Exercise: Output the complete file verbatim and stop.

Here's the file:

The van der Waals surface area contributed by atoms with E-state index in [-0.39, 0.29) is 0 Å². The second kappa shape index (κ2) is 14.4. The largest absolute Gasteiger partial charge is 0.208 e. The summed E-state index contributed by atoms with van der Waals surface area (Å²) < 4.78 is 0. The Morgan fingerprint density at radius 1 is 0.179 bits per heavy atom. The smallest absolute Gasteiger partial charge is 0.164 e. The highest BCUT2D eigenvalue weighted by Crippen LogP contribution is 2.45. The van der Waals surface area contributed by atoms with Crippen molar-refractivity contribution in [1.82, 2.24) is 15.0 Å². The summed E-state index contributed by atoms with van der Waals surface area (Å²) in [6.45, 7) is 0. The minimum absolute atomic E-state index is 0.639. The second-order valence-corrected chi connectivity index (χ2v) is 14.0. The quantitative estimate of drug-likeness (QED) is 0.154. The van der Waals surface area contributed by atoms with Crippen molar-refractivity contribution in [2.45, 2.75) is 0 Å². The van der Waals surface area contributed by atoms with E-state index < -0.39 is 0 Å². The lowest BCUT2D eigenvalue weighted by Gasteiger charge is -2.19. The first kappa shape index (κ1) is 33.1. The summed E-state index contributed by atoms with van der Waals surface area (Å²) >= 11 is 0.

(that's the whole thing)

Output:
The van der Waals surface area contributed by atoms with E-state index in [-0.39, 0.29) is 0 Å². The second kappa shape index (κ2) is 14.4. The largest absolute Gasteiger partial charge is 0.208 e. The summed E-state index contributed by atoms with van der Waals surface area (Å²) < 4.78 is 0. The Morgan fingerprint density at radius 1 is 0.179 bits per heavy atom. The smallest absolute Gasteiger partial charge is 0.164 e. The highest BCUT2D eigenvalue weighted by Crippen LogP contribution is 2.45. The van der Waals surface area contributed by atoms with Crippen molar-refractivity contribution in [1.82, 2.24) is 15.0 Å². The summed E-state index contributed by atoms with van der Waals surface area (Å²) in [6.45, 7) is 0. The minimum absolute atomic E-state index is 0.639. The second-order valence-corrected chi connectivity index (χ2v) is 14.0. The quantitative estimate of drug-likeness (QED) is 0.154. The van der Waals surface area contributed by atoms with Crippen molar-refractivity contribution in [2.45, 2.75) is 0 Å². The van der Waals surface area contributed by atoms with E-state index < -0.39 is 0 Å². The lowest BCUT2D eigenvalue weighted by Gasteiger charge is -2.19. The first kappa shape index (κ1) is 33.1. The summed E-state index contributed by atoms with van der Waals surface area (Å²) >= 11 is 0.